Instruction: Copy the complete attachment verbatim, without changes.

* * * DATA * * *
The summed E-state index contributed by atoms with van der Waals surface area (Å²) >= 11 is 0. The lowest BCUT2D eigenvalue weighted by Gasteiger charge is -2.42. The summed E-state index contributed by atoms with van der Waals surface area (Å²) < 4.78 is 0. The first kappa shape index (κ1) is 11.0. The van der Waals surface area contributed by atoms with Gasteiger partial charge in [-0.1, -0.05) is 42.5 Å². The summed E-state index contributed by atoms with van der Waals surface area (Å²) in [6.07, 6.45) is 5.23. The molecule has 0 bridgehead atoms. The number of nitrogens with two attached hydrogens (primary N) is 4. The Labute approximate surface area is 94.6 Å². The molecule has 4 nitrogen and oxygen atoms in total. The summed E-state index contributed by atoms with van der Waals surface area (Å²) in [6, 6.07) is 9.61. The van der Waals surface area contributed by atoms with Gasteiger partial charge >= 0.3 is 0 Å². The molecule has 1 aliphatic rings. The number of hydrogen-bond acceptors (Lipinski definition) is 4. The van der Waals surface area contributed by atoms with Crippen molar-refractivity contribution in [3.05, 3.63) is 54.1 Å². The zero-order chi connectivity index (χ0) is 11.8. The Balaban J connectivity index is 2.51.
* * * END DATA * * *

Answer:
The summed E-state index contributed by atoms with van der Waals surface area (Å²) >= 11 is 0. The lowest BCUT2D eigenvalue weighted by Gasteiger charge is -2.42. The summed E-state index contributed by atoms with van der Waals surface area (Å²) < 4.78 is 0. The first kappa shape index (κ1) is 11.0. The van der Waals surface area contributed by atoms with Gasteiger partial charge in [-0.1, -0.05) is 42.5 Å². The summed E-state index contributed by atoms with van der Waals surface area (Å²) in [6.07, 6.45) is 5.23. The molecule has 0 bridgehead atoms. The number of nitrogens with two attached hydrogens (primary N) is 4. The Labute approximate surface area is 94.6 Å². The molecule has 4 nitrogen and oxygen atoms in total. The summed E-state index contributed by atoms with van der Waals surface area (Å²) in [6, 6.07) is 9.61. The van der Waals surface area contributed by atoms with Gasteiger partial charge >= 0.3 is 0 Å². The molecule has 1 aliphatic rings. The number of hydrogen-bond acceptors (Lipinski definition) is 4. The van der Waals surface area contributed by atoms with Crippen molar-refractivity contribution in [3.05, 3.63) is 54.1 Å². The zero-order chi connectivity index (χ0) is 11.8. The Balaban J connectivity index is 2.51.